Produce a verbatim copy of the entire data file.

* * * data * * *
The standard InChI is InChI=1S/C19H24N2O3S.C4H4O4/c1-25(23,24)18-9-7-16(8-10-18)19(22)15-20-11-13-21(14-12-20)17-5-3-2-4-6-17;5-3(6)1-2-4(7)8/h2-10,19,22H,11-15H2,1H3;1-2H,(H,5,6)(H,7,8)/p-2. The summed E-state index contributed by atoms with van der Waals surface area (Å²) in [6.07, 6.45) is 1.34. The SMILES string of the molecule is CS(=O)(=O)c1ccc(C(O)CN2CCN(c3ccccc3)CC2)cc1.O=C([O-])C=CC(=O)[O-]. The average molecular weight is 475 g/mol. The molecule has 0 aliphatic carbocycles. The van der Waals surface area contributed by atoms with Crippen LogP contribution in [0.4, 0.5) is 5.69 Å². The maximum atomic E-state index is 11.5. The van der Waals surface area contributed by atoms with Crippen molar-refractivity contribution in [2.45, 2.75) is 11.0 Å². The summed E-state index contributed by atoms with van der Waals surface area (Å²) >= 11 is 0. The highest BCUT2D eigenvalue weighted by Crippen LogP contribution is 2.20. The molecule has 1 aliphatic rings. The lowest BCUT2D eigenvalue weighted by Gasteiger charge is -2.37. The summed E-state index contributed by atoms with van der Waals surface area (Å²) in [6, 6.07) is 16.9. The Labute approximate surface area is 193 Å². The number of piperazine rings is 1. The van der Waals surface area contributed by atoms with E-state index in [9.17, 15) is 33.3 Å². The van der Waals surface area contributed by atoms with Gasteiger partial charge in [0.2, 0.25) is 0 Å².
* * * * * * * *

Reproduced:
The standard InChI is InChI=1S/C19H24N2O3S.C4H4O4/c1-25(23,24)18-9-7-16(8-10-18)19(22)15-20-11-13-21(14-12-20)17-5-3-2-4-6-17;5-3(6)1-2-4(7)8/h2-10,19,22H,11-15H2,1H3;1-2H,(H,5,6)(H,7,8)/p-2. The summed E-state index contributed by atoms with van der Waals surface area (Å²) in [6.07, 6.45) is 1.34. The SMILES string of the molecule is CS(=O)(=O)c1ccc(C(O)CN2CCN(c3ccccc3)CC2)cc1.O=C([O-])C=CC(=O)[O-]. The average molecular weight is 475 g/mol. The molecule has 0 aliphatic carbocycles. The van der Waals surface area contributed by atoms with Crippen LogP contribution in [0.4, 0.5) is 5.69 Å². The maximum atomic E-state index is 11.5. The van der Waals surface area contributed by atoms with Crippen molar-refractivity contribution in [2.45, 2.75) is 11.0 Å². The summed E-state index contributed by atoms with van der Waals surface area (Å²) >= 11 is 0. The highest BCUT2D eigenvalue weighted by Crippen LogP contribution is 2.20. The molecule has 1 aliphatic rings. The lowest BCUT2D eigenvalue weighted by Gasteiger charge is -2.37. The summed E-state index contributed by atoms with van der Waals surface area (Å²) in [6, 6.07) is 16.9. The Labute approximate surface area is 193 Å². The number of piperazine rings is 1. The van der Waals surface area contributed by atoms with E-state index in [9.17, 15) is 33.3 Å². The van der Waals surface area contributed by atoms with Gasteiger partial charge in [0.2, 0.25) is 0 Å².